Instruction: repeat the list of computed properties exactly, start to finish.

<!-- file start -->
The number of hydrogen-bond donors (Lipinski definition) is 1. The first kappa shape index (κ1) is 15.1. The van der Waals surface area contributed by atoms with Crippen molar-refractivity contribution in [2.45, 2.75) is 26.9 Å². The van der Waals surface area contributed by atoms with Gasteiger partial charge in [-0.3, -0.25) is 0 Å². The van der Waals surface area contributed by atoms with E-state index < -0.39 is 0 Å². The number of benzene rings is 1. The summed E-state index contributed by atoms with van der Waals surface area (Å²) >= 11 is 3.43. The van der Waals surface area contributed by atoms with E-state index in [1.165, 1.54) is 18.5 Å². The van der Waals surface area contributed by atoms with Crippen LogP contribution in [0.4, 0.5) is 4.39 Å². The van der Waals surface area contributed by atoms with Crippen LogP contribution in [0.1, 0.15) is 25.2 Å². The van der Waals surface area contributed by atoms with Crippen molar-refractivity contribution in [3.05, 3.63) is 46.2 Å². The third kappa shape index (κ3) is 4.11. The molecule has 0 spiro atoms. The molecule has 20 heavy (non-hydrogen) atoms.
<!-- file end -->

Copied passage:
The number of hydrogen-bond donors (Lipinski definition) is 1. The first kappa shape index (κ1) is 15.1. The van der Waals surface area contributed by atoms with Crippen molar-refractivity contribution in [2.45, 2.75) is 26.9 Å². The van der Waals surface area contributed by atoms with Gasteiger partial charge in [-0.3, -0.25) is 0 Å². The van der Waals surface area contributed by atoms with E-state index < -0.39 is 0 Å². The number of benzene rings is 1. The summed E-state index contributed by atoms with van der Waals surface area (Å²) >= 11 is 3.43. The van der Waals surface area contributed by atoms with E-state index in [1.165, 1.54) is 18.5 Å². The van der Waals surface area contributed by atoms with Crippen LogP contribution in [0.4, 0.5) is 4.39 Å². The van der Waals surface area contributed by atoms with Crippen LogP contribution in [0.1, 0.15) is 25.2 Å². The van der Waals surface area contributed by atoms with Crippen molar-refractivity contribution in [3.05, 3.63) is 46.2 Å². The third kappa shape index (κ3) is 4.11. The molecule has 0 spiro atoms. The molecule has 20 heavy (non-hydrogen) atoms.